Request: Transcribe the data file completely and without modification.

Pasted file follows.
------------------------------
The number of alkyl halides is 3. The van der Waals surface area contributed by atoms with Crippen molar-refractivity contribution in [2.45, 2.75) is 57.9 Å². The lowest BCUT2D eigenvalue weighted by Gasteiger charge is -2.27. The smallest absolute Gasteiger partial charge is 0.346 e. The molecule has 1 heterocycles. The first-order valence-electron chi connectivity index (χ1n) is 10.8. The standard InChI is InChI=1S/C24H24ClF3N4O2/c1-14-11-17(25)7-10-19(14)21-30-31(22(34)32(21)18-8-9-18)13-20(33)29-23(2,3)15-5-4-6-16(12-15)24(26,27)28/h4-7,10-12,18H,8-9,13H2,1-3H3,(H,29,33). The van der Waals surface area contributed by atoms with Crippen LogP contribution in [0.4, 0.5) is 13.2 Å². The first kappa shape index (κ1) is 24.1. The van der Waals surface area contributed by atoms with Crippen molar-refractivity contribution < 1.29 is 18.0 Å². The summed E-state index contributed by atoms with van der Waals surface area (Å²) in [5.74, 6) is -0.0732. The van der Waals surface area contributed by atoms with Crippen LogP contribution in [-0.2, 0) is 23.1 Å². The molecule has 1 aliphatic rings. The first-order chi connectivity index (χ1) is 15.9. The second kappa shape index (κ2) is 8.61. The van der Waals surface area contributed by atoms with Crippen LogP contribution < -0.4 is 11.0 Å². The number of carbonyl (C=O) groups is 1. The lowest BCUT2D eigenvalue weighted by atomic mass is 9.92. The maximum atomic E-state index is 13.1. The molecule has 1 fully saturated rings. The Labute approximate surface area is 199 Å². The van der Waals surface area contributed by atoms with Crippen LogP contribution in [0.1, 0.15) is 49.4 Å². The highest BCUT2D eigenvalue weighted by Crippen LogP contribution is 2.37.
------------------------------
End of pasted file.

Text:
The number of alkyl halides is 3. The van der Waals surface area contributed by atoms with Crippen molar-refractivity contribution in [2.45, 2.75) is 57.9 Å². The lowest BCUT2D eigenvalue weighted by Gasteiger charge is -2.27. The smallest absolute Gasteiger partial charge is 0.346 e. The molecule has 1 heterocycles. The first-order valence-electron chi connectivity index (χ1n) is 10.8. The standard InChI is InChI=1S/C24H24ClF3N4O2/c1-14-11-17(25)7-10-19(14)21-30-31(22(34)32(21)18-8-9-18)13-20(33)29-23(2,3)15-5-4-6-16(12-15)24(26,27)28/h4-7,10-12,18H,8-9,13H2,1-3H3,(H,29,33). The van der Waals surface area contributed by atoms with Crippen LogP contribution in [0.4, 0.5) is 13.2 Å². The first kappa shape index (κ1) is 24.1. The van der Waals surface area contributed by atoms with Crippen molar-refractivity contribution < 1.29 is 18.0 Å². The summed E-state index contributed by atoms with van der Waals surface area (Å²) in [5.74, 6) is -0.0732. The van der Waals surface area contributed by atoms with Crippen LogP contribution in [-0.2, 0) is 23.1 Å². The molecule has 1 aliphatic rings. The first-order chi connectivity index (χ1) is 15.9. The second kappa shape index (κ2) is 8.61. The van der Waals surface area contributed by atoms with Crippen LogP contribution < -0.4 is 11.0 Å². The number of carbonyl (C=O) groups is 1. The lowest BCUT2D eigenvalue weighted by atomic mass is 9.92. The maximum atomic E-state index is 13.1. The molecule has 1 fully saturated rings. The Labute approximate surface area is 199 Å². The van der Waals surface area contributed by atoms with Crippen LogP contribution in [0.1, 0.15) is 49.4 Å². The highest BCUT2D eigenvalue weighted by Crippen LogP contribution is 2.37.